Executed tests

This dashboard shows data collected from the continuous integration pipeline artefacts produced by test executions of one or more projects (in the following “project” and “source code repository” are treated as synonymous).

This dashboard is focussed on number of executed tests, its trends and its correlation with the size of the tested files.

dashboard of coverage

Number of executed tests

The first chart displays the time series of the number of executed tests (skipped tests are excluded). For each project, this number is the sum over of the selected test levels run by that project.

Collected data

Data is collected from test artefacts. These include:

  • pytest reports in json and xml

  • jest reports in xml.

Number of executed tests panel with four projects

Usage

You can use this panel:

  • to easily visualise how frequently tests are run within the continuous integration pipeline;

  • to monitor the trend of this number;

  • to compare numbers and trends between projects.

Benefits

  • You can identify projects where tests are run very seldom, or with irregular periods.

  • You can identify projects that have a very small number of tests.

  • You can identify projects where the number of executed tests does not grow as expected.

Note

Warning: this is a very simple metric, which can be easily tricked. To increase this number a developer might add a large number of tests that contribute very little in identifying quality issues. Or the developer might be using an automatic generator of test cases. In this cases this metrics will increase, without bringing an increase in the testing effectiveness.

We recommend that other metrics are used to analyse the current situation before drawing some conclusions. Furthermore, it is wise to inspect the testware and assess its quality - in addition to monitoring its quantity.

Test density

This chart shows the ratio of the number of executed test cases over the number of lines of code (thousands) of the system being tested.

Collected data

Data is collected from test artefacts. These include:

  • pytest reports in json and xml;

  • pytest coverage reports in json.

Tests density panel with four projects

Usage

You can use this panel:

  • to easily visualise divergence of the number of tests and the number of lines of code;

  • to monitor the trend of this ratio;

  • to compare ratios and trends between projects.

Benefits

  • You can identify projects where tests do not grow in synch with size of the codebase.

  • You can identify projects that have a very small test density, which might require a more intense effort in test development.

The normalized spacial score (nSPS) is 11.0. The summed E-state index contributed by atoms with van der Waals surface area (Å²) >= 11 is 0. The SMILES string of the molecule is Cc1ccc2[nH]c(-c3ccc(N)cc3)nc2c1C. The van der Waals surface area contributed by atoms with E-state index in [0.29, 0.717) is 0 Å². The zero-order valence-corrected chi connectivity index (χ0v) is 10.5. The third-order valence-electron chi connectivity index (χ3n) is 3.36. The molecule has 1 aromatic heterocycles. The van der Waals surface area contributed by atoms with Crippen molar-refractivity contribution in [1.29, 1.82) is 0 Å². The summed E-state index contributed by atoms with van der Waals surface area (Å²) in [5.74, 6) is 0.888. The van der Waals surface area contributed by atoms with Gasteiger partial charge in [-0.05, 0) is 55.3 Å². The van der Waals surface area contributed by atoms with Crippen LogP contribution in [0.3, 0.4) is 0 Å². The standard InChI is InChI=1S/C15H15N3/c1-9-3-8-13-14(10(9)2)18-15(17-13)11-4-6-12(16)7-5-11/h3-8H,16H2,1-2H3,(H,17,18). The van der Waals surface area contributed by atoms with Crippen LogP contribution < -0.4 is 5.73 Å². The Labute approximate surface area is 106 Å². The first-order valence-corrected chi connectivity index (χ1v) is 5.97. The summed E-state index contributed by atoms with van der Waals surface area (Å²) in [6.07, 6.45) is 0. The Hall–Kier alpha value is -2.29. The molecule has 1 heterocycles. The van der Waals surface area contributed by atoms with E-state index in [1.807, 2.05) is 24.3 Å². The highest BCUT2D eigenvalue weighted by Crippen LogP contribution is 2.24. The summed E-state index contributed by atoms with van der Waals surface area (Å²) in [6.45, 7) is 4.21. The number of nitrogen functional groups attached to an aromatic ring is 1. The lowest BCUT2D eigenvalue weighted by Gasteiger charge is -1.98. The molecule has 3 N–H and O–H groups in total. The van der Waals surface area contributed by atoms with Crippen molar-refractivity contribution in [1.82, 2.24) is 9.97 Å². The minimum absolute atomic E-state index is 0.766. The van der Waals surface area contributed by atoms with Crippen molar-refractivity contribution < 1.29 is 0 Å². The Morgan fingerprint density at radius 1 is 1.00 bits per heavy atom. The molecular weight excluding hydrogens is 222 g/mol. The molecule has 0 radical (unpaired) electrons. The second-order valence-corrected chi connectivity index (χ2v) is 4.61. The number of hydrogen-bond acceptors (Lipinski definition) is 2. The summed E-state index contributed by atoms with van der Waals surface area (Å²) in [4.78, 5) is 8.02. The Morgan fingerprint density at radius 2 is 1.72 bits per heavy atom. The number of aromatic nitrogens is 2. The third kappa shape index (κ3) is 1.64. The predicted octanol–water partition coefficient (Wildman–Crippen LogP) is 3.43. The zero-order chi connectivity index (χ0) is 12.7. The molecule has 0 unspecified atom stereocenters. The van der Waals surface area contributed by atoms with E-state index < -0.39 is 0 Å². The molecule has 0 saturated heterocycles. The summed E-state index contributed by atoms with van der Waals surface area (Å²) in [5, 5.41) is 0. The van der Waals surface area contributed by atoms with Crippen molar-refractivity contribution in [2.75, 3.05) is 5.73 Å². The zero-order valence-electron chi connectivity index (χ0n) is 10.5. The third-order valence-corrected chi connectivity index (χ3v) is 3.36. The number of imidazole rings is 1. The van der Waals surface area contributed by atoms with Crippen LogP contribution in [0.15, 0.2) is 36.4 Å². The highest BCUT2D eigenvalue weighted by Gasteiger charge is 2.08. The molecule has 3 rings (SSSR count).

Relative change of executed tests

This chart shows the trend of the relative change of the number of executed tests within the selected time interval. For each project, the number of executed tests at the initial date of the time interval is used as a reference value. Subsequent data points show how much the number of executed tests has changed.

For example, for the interval 13-31 January a value of 1.3 for January 17 implies that relative to the number of executed tests shown for 13 January, on the 17th of January there were 30% more tests.

Collected data

To compute this chart Argos uses the same artefacts needed by “Executed Tests”, namely:

  • pytest reports in json and xml.

Relative change of executed tests for four projects

Usage

You can use this panel:

  • To monitor the rate of change of the number of exectuted tests in different time intervals;

  • to compare the rate of change between different projects.

Benefits

With this panel you can:

  • identify projects where the rate of change does not evolve as expected (for example, it decreases over time);

  • identify time periods, for a single project, where the rate of change is not as expected.

Executed tests by category

This panel displays the number of executed tests split by test levels (if more than one). More specifically, for the selected time interval and for each test level, Argos computes the mean of the number of executed tests for each project, and then the mean of the means.

Collected data

To compute this chart Argos uses the same artefacts needed by “Executed Tests”, namely:

  • pytest reports in json and xml.

Number of executed tests for two different categories

Usage

You can use this panel:

  • To have at a glance numbers of executed tests for selected projects in selected time interval, split by test levels.

  • To compare different test levels.

Benefits

With this panel you can:

  • have an overall view the distribution of tests across test levels, and possibly spot situations where too many tests are being developed for the “wrong” level.

Last change

This chart shows the relative change of the number of executed tests within the selected time interval. For each project, the number of executed tests at the initial date of the time interval is used as a reference value for computing the number for the last time point of the interval.

For example, for the interval 13-31 January a value of 1.5 implies that relative to the number of executed tests shown for 13 January, on the 31st of January there were 50% more tests.

Green bars are shown for numbers greater than 1.00; red bars otherwise.

NOTE: for each project, this number is the same as the last data point shown by “Relative change of executed tests”.

Collected data

To compute this chart Argos uses the same artefacts needed by “Executed Tests”, namely:

  • pytest reports in json and xml.

Last change of executed tests for four projects

Usage

You can use this panel:

  • To see at a glance which project is doing better or worse in the selected time interval.

Benefits

With this panel you can:

  • identify projects where the rate of change does not evolve as expected (for example, it is too small).